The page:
Don't expect to see the Ten Commandments in public schools in the near future.
Senators killed Senate Bill 114 last week, which would have required posting the Ten Commandments in every public school classroom and in the main entryway of every public school. It would have also required students observe a period of quiet reflection at the start of each school day.
When discussed on the Senate floor, the bill was met with both criticism and praise, according to the Colorado Association of School Boards (CASB). Democratic senators criticized the bill publicly throughout its travels through legislation, claiming Republicans and supporters of the bill were spending too much time on religion instead of trying to raise test scores.
Sen. John Andrew, R-Aurora, who introduced and sponsored the bill, said its purpose was to "prevent exclusion of America's moral heritage" from schools.
Rev. Al Cashion of Calvary Baptist Church in Craig is not happy the bill didn't pass and is upset the bill did not reach a full Senate debate. He believes if it was put up for debate in front of the Senate rather than stopping in committee, an educational process would have resulted. This would have allowed for more media coverage, in turn bringing more supporters, he said.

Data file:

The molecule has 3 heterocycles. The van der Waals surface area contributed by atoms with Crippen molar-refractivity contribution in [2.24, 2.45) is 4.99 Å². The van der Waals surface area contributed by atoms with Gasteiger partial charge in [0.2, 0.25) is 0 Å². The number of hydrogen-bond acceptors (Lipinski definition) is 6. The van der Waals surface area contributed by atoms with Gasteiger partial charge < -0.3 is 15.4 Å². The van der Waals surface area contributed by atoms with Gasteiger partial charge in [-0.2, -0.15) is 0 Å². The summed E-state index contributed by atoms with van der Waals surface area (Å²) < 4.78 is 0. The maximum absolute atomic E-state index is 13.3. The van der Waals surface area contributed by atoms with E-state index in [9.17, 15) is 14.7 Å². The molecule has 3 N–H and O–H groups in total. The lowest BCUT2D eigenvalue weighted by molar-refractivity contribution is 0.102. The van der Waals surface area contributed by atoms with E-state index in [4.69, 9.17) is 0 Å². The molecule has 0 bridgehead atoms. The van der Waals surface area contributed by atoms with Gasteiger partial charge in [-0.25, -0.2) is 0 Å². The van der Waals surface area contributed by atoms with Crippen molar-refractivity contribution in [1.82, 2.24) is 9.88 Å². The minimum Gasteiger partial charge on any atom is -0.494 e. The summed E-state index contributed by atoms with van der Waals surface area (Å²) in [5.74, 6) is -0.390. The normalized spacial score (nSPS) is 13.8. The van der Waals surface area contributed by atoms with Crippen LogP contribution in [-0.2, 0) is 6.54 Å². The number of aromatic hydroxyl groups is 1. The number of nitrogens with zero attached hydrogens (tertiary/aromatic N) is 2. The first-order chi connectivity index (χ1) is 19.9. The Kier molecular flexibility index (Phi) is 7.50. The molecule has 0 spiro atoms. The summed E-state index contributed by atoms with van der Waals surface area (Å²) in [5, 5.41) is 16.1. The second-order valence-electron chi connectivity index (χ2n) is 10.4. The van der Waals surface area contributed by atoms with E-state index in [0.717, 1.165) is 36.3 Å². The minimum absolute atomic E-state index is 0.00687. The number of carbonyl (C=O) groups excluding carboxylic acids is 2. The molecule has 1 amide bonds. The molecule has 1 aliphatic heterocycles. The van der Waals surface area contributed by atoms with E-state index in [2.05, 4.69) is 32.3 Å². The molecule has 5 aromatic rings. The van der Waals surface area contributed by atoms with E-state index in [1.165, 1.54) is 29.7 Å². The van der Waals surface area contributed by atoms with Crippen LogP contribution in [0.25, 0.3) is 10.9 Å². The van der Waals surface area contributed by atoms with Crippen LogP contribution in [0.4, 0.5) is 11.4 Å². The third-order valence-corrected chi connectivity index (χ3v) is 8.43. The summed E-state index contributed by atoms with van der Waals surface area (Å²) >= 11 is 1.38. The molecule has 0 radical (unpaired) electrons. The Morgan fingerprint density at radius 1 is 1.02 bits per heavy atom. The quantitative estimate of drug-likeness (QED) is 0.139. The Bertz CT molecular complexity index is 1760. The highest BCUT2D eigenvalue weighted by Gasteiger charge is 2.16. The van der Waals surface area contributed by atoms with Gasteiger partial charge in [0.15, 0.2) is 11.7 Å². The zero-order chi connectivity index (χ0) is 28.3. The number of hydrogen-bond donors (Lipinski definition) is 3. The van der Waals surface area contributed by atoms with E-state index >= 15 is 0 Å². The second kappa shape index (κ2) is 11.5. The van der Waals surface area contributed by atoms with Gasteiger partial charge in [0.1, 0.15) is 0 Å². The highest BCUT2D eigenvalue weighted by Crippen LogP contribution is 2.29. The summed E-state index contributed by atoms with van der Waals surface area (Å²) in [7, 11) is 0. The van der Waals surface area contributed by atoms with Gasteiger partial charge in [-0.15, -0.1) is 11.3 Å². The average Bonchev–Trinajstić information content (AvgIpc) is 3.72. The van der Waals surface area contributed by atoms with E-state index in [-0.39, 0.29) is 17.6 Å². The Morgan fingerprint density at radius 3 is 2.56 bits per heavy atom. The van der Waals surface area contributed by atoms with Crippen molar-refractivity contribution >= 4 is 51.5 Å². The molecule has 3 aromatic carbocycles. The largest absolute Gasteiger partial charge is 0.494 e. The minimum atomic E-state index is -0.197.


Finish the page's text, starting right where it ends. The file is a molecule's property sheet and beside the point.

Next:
Cashion "did not lose sleep" over the stoppage of the bill. He believes prayer and faith will help those who seek it.
"The premier tool that we, the believers in Jesus Christ, have is that we not mandate anything through the political process," Cashion said. He did say the bill would have been beneficial.
According to CASB, a major defense against the bill was the Colorado Constitution. Anti-supporters say the constitution clearly defines the division between church and state. One section of Article II in the constitution states, "... that people are guaranteed religious freedom and ... no sectarian tenet or religious doctrine shall ever be taught in the public schools."
CASB opposed the bill from the beginning.
House Bill 1316, regarding fees in public schools, was killed last week in the House Education Committee. This bill would have required public schools provide textbooks free of charge, without a loss or damage deposit or a rental fee, except for textbooks necessary for elective courses. CASB also opposed this bill.